What is Varnish Cache and How Does it Work?

Varnish is an HTTP reverse proxy used to speed up websites. A reverse proxy is a proxy that appears to clients as the principal server. By keeping web pages in cache (ram or file), Varnish responds to the visitor without going to the actual server by returning the same response if the response was previously requested when the client makes a request. In this way, situations that tire the server or take time such as database operations, backend requests, 3rd party requests are reduced.

It directs visitors to cached static pages instead of dynamic pages that are recreated on each visit and ensure that the site opens quickly.

Let’s say we have a page that gets heavy traffic and pulls the data it contains from the database. Each database operation runs its own process. After a while, this will increase the bandwidth usage on the server-side. In parallel with this, since the RAM and CPU ratios will increase, the response time of the webserver will also increase and as a result, it will become unresponsive. Varnish helps us at this point. How Does? Let our traffic and transaction load continue. When this page is wanted to be displayed; Varnish forwards the request to the server as it is not in its memory. The server returns a reply. This returned response is kept in the cache for the specified time. The same request will continue to be answered over the cached varnish layer, not through the database, regardless of the user for the time we have specified. When the time expires, that is, there is no data in the varnish cache (invalid), it requests it from the server again.

If the cache duration is determined as 1 minute on a page that receives 1,000 requests per minute, the server will only be dealing with 1 request instead of 1,000.

VCL (Varnish Configuration Language)

Varnish uses the configuration language called VCL(Varnish Configuration Language). You transfer to Varnish how to handle your HTTP traffic via VCL. It contains methods that determine according to which rule incoming requests will be cached, how long this cache will take, and how it will be invalidated.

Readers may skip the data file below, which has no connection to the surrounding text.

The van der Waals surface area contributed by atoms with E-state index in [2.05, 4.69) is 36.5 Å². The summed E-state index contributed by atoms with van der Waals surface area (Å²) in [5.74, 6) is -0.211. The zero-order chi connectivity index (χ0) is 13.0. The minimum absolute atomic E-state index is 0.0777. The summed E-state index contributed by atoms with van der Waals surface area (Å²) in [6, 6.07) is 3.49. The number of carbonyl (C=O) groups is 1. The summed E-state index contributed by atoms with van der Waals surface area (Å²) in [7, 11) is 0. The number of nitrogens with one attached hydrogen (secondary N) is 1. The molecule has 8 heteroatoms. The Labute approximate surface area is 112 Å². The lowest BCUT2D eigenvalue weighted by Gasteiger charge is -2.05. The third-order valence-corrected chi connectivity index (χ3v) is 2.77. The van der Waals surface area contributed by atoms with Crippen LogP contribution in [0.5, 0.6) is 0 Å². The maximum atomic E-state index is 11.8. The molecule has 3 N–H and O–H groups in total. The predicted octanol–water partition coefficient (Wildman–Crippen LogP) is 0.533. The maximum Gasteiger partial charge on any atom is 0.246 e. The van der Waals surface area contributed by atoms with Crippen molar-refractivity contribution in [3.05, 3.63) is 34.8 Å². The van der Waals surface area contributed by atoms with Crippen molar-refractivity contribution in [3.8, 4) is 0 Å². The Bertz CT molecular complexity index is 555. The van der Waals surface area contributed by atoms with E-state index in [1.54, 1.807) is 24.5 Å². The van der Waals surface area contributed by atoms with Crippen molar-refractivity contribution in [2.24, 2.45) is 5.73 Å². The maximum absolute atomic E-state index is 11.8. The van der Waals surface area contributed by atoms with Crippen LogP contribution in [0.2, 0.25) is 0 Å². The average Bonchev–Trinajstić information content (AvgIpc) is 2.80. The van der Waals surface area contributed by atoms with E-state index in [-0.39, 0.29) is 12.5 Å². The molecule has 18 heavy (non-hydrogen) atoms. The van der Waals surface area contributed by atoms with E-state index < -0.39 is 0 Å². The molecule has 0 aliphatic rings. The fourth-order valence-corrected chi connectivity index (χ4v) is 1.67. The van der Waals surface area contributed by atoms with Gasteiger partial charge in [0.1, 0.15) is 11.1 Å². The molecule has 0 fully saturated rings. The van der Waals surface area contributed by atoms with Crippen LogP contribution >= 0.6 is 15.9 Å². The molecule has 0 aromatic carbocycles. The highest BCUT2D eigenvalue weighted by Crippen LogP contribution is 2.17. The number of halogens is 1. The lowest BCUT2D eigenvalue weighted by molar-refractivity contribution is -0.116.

Every incoming request flows through Varnish, and you can change how the request is handled by changing the VCL code. You can forward certain requests to the specified service. You can have Varnish perform various actions on the request or response. These situations make Varnish an extremely powerful HTTP processor, not just a caching tool.

This configuration file is converted to C code and compiled into a binary file. This makes Varnish run much faster. In addition, C code can be used directly in the VCL file.

VCL files are organized into subroutines. Different subroutines are executed at different times. E.g; One is executed when we receive the request and the other is executed when files are fetched from the backend server.

You can check the VCL Document for VCL Syntax, subroutines, actions and many other features.

Varnish vs Memcached

  • What is Memcached? It is a high-performance, distributed, in-memory data store. Memcached is an in-memory key-value store for small chunks of random data (strings, objects) from database calls, API calls, or page rendering results. This will make Memcached faster, but will also require allocating memory for its storage. The fact that Memcached is distributed means it runs on multiple servers. It resides in memory at the server layer of the application.

Fast object cache, High-performance, Stable

  • What is Varnish? A high-performance HTTP accelerator. Varnish Cache is a web application accelerator that caches HTTP requests with reverse proxy. It is installed in front of an HTTP communicating server and is configured to cache content. It’s pretty fast compared to its counterparts. Depending on your architecture, it speeds up the transfer, usually by a factor of 300–1000x. Do not go into the server layer. Varnish is in front of the web server; It works as a caching reverse HTTP proxy. The reverse proxy part means it is located between your application and the outside world.